Post Ride Routine

Having gone through the pre-ride in previous columns…You know: a bowl of porridge or omelette, plenty clothes and 10 mins of a high cadence easy pedaling and for a winter spin you’re good to go.

Cycling the bike for long periods does cause strain on pretty much every muscle in the body, from your neck right down to your feet. As the ride gets longer the fatigue builds on the leg muscles and causes little micro tears in the muscles which, without rest, won’t repair. The body then repairs the damage, causing inflammation, swelling and tenderness you feel after a tough cycle. The body is a marvellous thing when you think about it. You can go out on a Sunday and put it thru a tough spin and when with proper rest it can not only repair itself but become stronger. Imagine parking your car in the drive after coming back from driving from Dublin and the brake pads wore down? Imagine being to rebuild themselves over night and are even bigger than before!

So what do you do when you get home? Shower and sit down for a big feed? Not quite. To help the muscles fully recover and to gain the most from the spin….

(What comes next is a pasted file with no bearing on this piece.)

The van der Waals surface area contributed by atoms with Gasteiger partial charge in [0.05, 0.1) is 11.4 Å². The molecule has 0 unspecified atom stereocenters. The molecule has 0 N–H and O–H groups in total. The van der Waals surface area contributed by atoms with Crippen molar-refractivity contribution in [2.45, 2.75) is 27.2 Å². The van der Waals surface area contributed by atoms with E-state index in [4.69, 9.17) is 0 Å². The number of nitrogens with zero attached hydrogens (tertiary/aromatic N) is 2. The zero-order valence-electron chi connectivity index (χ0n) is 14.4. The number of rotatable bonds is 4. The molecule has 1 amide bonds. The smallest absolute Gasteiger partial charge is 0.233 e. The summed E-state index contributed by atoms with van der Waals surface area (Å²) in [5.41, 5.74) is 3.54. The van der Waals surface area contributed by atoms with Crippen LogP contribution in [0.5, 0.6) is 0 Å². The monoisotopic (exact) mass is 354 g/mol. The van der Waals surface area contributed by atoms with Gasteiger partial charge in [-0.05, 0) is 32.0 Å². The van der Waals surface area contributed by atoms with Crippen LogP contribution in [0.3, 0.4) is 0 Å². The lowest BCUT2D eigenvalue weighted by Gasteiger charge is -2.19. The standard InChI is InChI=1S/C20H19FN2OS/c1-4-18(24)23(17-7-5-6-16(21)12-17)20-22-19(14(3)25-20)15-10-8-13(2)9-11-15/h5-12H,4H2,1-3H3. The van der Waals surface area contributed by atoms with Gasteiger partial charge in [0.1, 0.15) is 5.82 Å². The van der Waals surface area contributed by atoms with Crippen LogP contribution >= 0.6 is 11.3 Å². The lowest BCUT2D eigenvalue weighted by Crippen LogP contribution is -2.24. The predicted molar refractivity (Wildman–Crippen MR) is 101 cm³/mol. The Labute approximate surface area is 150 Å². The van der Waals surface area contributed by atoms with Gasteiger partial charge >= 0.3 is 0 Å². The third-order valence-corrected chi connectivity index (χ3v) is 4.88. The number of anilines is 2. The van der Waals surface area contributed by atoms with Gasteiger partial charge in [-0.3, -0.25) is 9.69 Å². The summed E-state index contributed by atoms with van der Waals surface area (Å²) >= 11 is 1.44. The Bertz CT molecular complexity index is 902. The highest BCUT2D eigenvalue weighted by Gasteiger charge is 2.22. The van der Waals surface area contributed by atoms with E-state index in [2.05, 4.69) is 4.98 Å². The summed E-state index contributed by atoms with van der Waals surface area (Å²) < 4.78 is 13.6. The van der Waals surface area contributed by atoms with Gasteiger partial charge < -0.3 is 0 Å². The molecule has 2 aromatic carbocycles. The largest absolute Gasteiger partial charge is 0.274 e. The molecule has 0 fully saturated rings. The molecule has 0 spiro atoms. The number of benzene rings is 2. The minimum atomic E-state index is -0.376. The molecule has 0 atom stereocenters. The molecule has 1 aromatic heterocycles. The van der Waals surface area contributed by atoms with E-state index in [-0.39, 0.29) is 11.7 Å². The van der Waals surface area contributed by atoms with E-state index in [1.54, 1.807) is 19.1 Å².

R.E.S.T

Rehydrate : Even during the winter with the right clothing you will still sweat and lose moisture thru your clothing so get water into you. A good rule of thumb is take in a litre of water for every pound you lose on spin. Example if you weight 11st 2lbs before spin and 11st after drink two litres to replace fluid lost.

Elevate : Not always possible but hugely helpful is to lie down with your feet elevated for 20 – 30 mins. Not always possible after being gone for 3-4 hours but if done will go a long way towards recovery of all the muscles.

Stretch : After your shower and while the muscles are still warm and not too tender after spin. Lay down on the floor and stretch. Starting with the calf muscle and working all the way up the the shoulders.

Timing : Timing is key for recovery the harder the spin the longer the recovery. Training Peaks and Strava have calculators that calculate the stress on your body called “Training Stress Score or “Suffer Score”. It simply adds your Intensity Factor per hour by duration. Put simply, the harder you go the longer the break needed.

If anyone is unsure about what stretches they should do contact the club or me and I could maybe put up a short video on stretches which would be best for post recovery.

Marc Flavin

Level 1 Cycling Ireland Coach

Achieve Ireland.

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